By BBD Writer Tony Wiltshire
The first bowl game in 2012 will be the Gildan New Mexico Bowl featuring the Arizona Wildcats and the Nevada Wolfpack. They both finished the regular season with identical 7-5 records, feature explosive offenses, and have several draft eligible NFL prospects on their respective rosters.
RB Stefphon Jefferson, #25, 5’11, 205*
Jefferson finished second in the nation in rushing and is the primary offensive option for Nevada. He’s a one-cut runner who runs primarily between the tackles. He has a little wiggle, but he’s not vertically explosive and lacks the dynamic qualities to be anything more than a COP option at the next level. If he declares and tests well, he could sneak into the later rounds.
WR Brandon Wimberly, #4, 6’2, 215
Big WR that missed the 2011 season after being shot in the stomach. He’s a hands catcher that runs nice routes with the potential to play inside and out. He’s more of a possession receiver and can potentially have a career at the next level as a depth guy if he continues to make progress. He may be back in 2013 after applying for a medical redshirt.
TE Zach Sudfeld, #44, 6’6, 255
Prospect that is squarely on the radar after a solid season. After missing his junior season due to a leg injury, his game is still developing. He’s fluid on his release off the line, runs solid routes, and has the speed to make plays vertically. His blocking and playing strength must improve, but he has the tools to compete at the next level. If he can get past the medical, he could be a legitimate late riser.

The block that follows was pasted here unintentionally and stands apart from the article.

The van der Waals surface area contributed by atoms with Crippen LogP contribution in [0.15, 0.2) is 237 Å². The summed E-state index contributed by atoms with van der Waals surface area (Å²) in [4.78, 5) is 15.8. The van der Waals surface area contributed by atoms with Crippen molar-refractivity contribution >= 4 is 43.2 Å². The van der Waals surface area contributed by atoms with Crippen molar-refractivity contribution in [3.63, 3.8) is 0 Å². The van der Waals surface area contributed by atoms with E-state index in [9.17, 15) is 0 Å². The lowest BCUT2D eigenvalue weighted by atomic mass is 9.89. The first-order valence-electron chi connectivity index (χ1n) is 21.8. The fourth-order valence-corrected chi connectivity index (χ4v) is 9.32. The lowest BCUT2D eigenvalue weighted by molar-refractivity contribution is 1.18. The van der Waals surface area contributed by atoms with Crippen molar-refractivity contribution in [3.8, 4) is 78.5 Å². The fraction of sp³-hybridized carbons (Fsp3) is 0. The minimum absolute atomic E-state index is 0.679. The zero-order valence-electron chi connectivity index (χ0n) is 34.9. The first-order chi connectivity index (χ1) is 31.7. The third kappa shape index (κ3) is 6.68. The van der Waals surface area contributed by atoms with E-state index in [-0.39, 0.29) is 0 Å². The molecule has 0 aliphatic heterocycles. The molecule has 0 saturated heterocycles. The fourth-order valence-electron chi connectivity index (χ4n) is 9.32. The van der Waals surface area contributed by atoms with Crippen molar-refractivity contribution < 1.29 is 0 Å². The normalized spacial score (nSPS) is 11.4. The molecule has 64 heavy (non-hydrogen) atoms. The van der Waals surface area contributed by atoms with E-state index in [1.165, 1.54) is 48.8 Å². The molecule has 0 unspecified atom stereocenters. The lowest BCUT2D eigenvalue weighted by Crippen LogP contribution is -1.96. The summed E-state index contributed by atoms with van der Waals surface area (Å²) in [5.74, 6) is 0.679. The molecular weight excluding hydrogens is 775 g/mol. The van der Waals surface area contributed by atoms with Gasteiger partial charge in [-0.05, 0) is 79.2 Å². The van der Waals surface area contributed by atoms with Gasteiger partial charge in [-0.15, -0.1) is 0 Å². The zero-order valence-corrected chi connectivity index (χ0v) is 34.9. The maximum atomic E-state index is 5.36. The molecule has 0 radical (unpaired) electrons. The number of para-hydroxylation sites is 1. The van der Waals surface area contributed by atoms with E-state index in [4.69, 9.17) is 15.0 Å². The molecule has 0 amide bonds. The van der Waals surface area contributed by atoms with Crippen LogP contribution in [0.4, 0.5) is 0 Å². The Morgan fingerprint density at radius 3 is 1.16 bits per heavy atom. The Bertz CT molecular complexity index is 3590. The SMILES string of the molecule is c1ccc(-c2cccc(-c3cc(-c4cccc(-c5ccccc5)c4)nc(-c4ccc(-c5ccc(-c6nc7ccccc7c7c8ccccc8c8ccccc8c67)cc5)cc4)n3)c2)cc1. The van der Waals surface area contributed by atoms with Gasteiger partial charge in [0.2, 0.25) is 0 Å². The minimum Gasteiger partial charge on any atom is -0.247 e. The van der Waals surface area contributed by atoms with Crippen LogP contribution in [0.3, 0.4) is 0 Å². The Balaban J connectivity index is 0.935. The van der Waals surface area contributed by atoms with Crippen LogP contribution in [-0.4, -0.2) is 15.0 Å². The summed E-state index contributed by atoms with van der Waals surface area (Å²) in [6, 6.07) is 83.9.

OT Jeff Nady, #78, 6’6, 305
Nady is a tall and relatively athletic prospect with upside. He’s still raw in his technique and needs to add more girth to his lower half, but he has the ability to develop into a starting right tackle. He’ll need a year or two before he’s physically ready to compete. At the moment, he’s a mid to late round prospect.
OG Chris Barker, #75, 6’4, 305
Barker is a competitive and hard working prospect that has started 51 consecutive games for the Wolfpack. His physical skills are best suited in a system that doesn’t require him to cover much area. He’ll likely be a camp invite, but don’t be surprised if he earns a job in a reserve role.
DE Brock Hekking, #53, 6’4, 260*
Hekking is a rSO with two season of eligibility remaining. He led the team in sacks with 8 and added 70 tackles. He’s a versatile, explosive athlete who consistently gets after the QB. He’s effective standing up or with his hand in the dirt, and he has terrific balance and flexibility. It’s highly unlikely he declares, but he’s certainly a player to monitor over the next couple of years.